How to Donate Books to a Library

Libraries are having hard times with the economic recession upon us. They need to carry books of varied subjects in order to stay relevant to their communities. However, due to budget constraints, libraries are not always able to purchase the kind of books that would serve their visitors. Books that deteriorate are not always replaced. Books that cost a lot may not be purchased at all.

You on the other hand, have so many books you have a room dedicated to them. Perhaps many were purchased for your book club. Your children are long gone, but not the hundreds of books they left from childhood to high school before they went to college. You don’t want to throw them away. Trying to sell them for a yard sale or flea market is just too much trouble. Here is where you can provide a mutual service while contributing to your community.

Call your local library and speak with the branch manager. Ask him or her if and what kinds of books are needed. Don’t just show up with a box of books. Find out if they need any specific books. They may already have ten copies each of every book written by Shakespeare or Hemingway. I have been to libraries where they have so many books, that they warehouse them in the basement. Once a month they have a used book sale. If you want to donate books to a place that really needs books, this library may not be the one to donate your books.

Here are ways to successfully donate your used or new books:

  • Go over your books before you donate them. Are they in decent shape?
  • Find out if there are any books that are banned from the library;
  • Do they have a list of books they need?
  • Are there any age limits to book donations? Are the books you have considered obsolete for the branch?
  • No dog eared books, moldy, or yellowed pages;
  • No books that have clearly seen its day come and go. Must be relatively new, not used to death;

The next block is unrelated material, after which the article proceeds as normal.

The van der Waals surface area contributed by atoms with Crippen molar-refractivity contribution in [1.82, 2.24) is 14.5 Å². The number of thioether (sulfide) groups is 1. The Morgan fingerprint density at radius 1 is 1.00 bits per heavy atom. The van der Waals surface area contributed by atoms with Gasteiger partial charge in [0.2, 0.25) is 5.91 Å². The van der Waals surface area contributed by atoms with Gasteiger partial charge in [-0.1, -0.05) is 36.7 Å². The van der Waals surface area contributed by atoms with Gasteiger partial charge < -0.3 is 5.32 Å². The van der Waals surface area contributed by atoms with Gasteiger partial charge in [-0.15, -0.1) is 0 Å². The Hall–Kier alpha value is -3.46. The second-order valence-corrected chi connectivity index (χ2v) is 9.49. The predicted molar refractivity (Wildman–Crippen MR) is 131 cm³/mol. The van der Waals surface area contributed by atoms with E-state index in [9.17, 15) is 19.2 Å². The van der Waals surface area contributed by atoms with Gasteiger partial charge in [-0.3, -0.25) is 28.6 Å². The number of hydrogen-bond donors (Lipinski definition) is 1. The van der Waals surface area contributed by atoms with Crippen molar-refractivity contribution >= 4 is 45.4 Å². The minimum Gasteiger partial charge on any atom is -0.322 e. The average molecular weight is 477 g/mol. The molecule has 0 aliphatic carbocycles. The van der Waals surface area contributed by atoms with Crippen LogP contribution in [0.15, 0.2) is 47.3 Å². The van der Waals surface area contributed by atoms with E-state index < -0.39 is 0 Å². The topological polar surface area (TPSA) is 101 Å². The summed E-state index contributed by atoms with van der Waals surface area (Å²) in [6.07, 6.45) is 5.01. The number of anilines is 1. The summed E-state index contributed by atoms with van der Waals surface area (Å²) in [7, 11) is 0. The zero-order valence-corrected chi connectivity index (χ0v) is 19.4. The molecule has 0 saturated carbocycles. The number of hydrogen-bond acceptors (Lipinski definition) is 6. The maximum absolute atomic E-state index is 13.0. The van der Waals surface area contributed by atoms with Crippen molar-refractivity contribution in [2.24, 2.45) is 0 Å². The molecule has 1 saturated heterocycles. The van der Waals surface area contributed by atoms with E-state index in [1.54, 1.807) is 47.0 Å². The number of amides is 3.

• No scissor cuts on pages;
  • No highlighted pages;
  • Must have a good cover. If the cover has been removed, they can’t use it;

If you still have books in your house after donating to several libraries, donate the rest to places like your church, Salvation Army, senior citizen apartments, community centers, veterans groups, shelters for battered women, Morgan Memorial, homes for single mothers, public schools, and even jails and prisons.

Libraries aren’t too keen on receiving text books. Ask if they accept other items such as CDs, DVDs, VHS tapes, or computer software. Text books are easy to sell on http://www.eBay.com or http://www.half.com, as many are too expensive for students to purchase new.

Make sure you get a receipt for your donation. Determine what you think is the value of your books before taking them to the library. Charitable donations are income tax deductible.

Have a happy time going through your books and getting them out of your house. Finally, enjoy your feeling of community belonging when you donate good books to people who need them.

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Comments 4 comments

thranax profile image

thranax 5 years ago from Rep Boston MA

Very important point. I know I use my public library and some of there tech books are really dated. I would love to see a book in there on Photoshop CS5 but I will be lucky if they even have CS3!! There is a real problem when a public library cant supply the books the town wants to read. Sure, if requested they often can pull them and ship them from Boston or other library that might have them, but this takes a long time to complete, almost a whole month waiting sometimes!

I really hope people think about donating newer books, as they will actuality be read by people who need/want them - and not just sit on a used book shelf for months on end.

~thranax~


Carolyn2008 profile image

Carolyn2008 5 years ago from Boston Author

Exactly, Thranax. People with books all over their house should donate them where they are really needed. Students and book club readers who can't afford to buy a book could use them.


PurvisBobbi44 profile image

PurvisBobbi44 4 years ago from Florida

Hi,

Your hub is great for many people who have a book over flow. My aunt gets her books when the local library has a sale.

I have books that I read over and over andI have sold many in yard sales for a worthy cause.

However, I will call my local library and see what they need.

Thanks for the most helpful hub.

Bobbi Purvis


Carolyn2008 profile image

Carolyn2008 4 years ago from Boston Author

Please call. One would be surprised how much your local branch library would appreciate books.

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